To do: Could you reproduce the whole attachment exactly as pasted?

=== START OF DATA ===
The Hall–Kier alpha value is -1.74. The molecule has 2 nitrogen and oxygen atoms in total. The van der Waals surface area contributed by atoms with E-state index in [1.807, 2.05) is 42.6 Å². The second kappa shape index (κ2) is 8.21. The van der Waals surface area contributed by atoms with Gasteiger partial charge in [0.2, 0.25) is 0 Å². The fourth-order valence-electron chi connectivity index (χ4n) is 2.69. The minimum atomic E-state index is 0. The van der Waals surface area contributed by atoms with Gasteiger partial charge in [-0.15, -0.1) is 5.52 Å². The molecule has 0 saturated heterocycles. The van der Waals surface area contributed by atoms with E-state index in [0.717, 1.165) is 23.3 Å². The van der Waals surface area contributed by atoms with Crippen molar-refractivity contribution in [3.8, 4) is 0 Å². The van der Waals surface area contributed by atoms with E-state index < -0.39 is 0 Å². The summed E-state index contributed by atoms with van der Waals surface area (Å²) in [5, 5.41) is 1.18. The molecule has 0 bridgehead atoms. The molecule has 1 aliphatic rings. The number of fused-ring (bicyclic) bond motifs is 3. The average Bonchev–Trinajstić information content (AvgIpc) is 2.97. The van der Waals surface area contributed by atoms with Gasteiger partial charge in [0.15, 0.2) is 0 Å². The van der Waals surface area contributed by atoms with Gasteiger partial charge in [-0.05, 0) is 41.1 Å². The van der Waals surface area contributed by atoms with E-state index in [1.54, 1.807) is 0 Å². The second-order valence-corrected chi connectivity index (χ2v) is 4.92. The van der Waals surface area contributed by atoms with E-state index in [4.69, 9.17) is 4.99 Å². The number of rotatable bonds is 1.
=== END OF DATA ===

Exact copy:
The Hall–Kier alpha value is -1.74. The molecule has 2 nitrogen and oxygen atoms in total. The van der Waals surface area contributed by atoms with E-state index in [1.807, 2.05) is 42.6 Å². The second kappa shape index (κ2) is 8.21. The van der Waals surface area contributed by atoms with Gasteiger partial charge in [0.2, 0.25) is 0 Å². The fourth-order valence-electron chi connectivity index (χ4n) is 2.69. The minimum atomic E-state index is 0. The van der Waals surface area contributed by atoms with Gasteiger partial charge in [-0.15, -0.1) is 5.52 Å². The molecule has 0 saturated heterocycles. The van der Waals surface area contributed by atoms with E-state index in [0.717, 1.165) is 23.3 Å². The van der Waals surface area contributed by atoms with Crippen molar-refractivity contribution in [3.8, 4) is 0 Å². The van der Waals surface area contributed by atoms with E-state index < -0.39 is 0 Å². The summed E-state index contributed by atoms with van der Waals surface area (Å²) in [5, 5.41) is 1.18. The molecule has 0 bridgehead atoms. The molecule has 1 aliphatic rings. The number of fused-ring (bicyclic) bond motifs is 3. The average Bonchev–Trinajstić information content (AvgIpc) is 2.97. The van der Waals surface area contributed by atoms with Gasteiger partial charge in [0.15, 0.2) is 0 Å². The van der Waals surface area contributed by atoms with Gasteiger partial charge in [-0.05, 0) is 41.1 Å². The van der Waals surface area contributed by atoms with E-state index in [1.54, 1.807) is 0 Å². The second-order valence-corrected chi connectivity index (χ2v) is 4.92. The van der Waals surface area contributed by atoms with E-state index in [4.69, 9.17) is 4.99 Å². The number of rotatable bonds is 1.